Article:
But the fact remains US carriers are not interested in the markets Gulf carriers primarily link the US with (this is different from European airlines, to which the US compare themselves). These regions are the Middle East and South Asia, and to a lesser extent Africa and Southeast Asia. These regions barely register for US international capacity. Although the US carriers might allege they could link Mumbai and Delhi with the US if Gulf carriers did not exist, this is a vastly over-simplified statement.
US airlines remain focused on the domestic market
Even if Gulf airlines treble their size in the US, US carriers remain focused on the domestic market. In the graph below, we return to our first graph (which showed the top long-haul markets for Gulf carriers). We measure the share of domestic capacity major airlines in those long-haul markets have. In the largest long-haul market for Gulf carriers, the UK, local major carrier British Airways sees 16% of its seat capacity in the domestic UK market. This is close to the 18% Thai Airways has in Thailand, which is the fifth-largest long-haul market for Gulf carriers. (The figure excludes the large domestic network of Nok, a LCC partially owned by Thai Airways.)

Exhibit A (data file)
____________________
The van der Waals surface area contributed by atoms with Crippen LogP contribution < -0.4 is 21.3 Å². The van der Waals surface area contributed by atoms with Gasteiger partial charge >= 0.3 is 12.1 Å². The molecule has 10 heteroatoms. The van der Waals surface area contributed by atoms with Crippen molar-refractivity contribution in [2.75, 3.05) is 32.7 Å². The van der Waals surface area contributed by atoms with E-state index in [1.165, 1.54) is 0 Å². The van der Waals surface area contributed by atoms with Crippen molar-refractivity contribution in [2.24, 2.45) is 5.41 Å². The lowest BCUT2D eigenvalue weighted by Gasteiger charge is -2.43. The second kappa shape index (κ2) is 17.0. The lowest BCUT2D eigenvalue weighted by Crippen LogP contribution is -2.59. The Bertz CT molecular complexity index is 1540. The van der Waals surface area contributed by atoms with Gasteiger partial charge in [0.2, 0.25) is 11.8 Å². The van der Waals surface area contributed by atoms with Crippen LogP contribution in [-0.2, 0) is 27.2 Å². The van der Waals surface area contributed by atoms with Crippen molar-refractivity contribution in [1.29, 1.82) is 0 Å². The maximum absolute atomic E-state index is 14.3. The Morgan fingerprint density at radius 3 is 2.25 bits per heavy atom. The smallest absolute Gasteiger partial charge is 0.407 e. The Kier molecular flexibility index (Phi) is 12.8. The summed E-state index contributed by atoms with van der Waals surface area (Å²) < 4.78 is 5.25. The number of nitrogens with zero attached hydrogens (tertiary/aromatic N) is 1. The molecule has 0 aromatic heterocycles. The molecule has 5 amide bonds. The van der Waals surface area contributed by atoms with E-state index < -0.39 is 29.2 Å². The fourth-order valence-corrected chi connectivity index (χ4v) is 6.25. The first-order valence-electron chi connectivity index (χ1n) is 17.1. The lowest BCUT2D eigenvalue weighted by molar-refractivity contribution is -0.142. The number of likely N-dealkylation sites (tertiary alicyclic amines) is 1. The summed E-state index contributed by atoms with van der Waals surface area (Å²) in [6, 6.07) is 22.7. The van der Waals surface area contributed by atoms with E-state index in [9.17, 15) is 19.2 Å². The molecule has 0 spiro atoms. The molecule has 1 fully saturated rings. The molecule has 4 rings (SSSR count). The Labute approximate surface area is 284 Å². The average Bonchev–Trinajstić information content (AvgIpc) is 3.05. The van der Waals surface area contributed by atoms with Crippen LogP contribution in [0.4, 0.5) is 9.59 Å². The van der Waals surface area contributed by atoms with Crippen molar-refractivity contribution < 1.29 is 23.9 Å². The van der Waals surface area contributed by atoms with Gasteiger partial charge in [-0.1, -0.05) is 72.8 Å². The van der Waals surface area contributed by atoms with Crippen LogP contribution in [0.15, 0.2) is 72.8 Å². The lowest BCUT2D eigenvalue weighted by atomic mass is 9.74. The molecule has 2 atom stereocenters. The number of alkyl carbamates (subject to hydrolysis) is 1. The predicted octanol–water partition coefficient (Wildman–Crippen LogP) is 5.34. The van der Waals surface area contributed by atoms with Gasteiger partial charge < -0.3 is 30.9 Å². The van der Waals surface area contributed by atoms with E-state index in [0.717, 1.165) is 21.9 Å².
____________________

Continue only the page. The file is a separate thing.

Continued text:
There are other carriers with relatively small domestic exposure, but for many domestic seats account for over 70% of flying. It could be argued this figure is distorted as international seats often have a longer stage length and thus an ASK/ASM figure better represents use of resources. However, it is also true domestic flying typically comes at a higher yield and profit.
Domestic seat share of major carriers based in countries that see large long-haul Gulf capacity: 26-Apr-2015 to 02-May-2015
Delta’s domestic flying accounts for 85% of capacity, second only of major markets to China Southern’s 86% of capacity. American and United are lower at about 77%. This list of airlines includes many going through restructuring, but for various reasons, including problems of their own (legacy cost bases, not investing in product). The list also includes airlines that make handsome profits – starting with the US carriers, whose quarterly profits are now equivalent to what other major airlines aspire to make in a year. The big three airlines in the US could well generate profits of between USD20-30 billion in 2015, if current trends continue.
Australia's Qantas, with 80% of its capacity in the domestic market, is heading for a record profit despite Australia being the fourth largest market for Gulf carriers. Their 123 weekly flights to Australia (population 23m) is disproportionately larger than the 170 weekly Gulf flights to the US (population 300m). Qantas of course has a partnership with Emirates, suggesting for the US carriers that there is another way.
The US carriers and labour appear relentless in their campaign. The ferocity and intensity has perhaps taken the Gulf carriers by surprise. This is well evident in the panel discussion.
More quiet, lingering questions are what the eventual objective of the attack is - and which of the US carriers will be first to break rank and form a deep partnership with a Gulf carrier, carrying with it substantial upside for US carriers, and more flying for US pilots.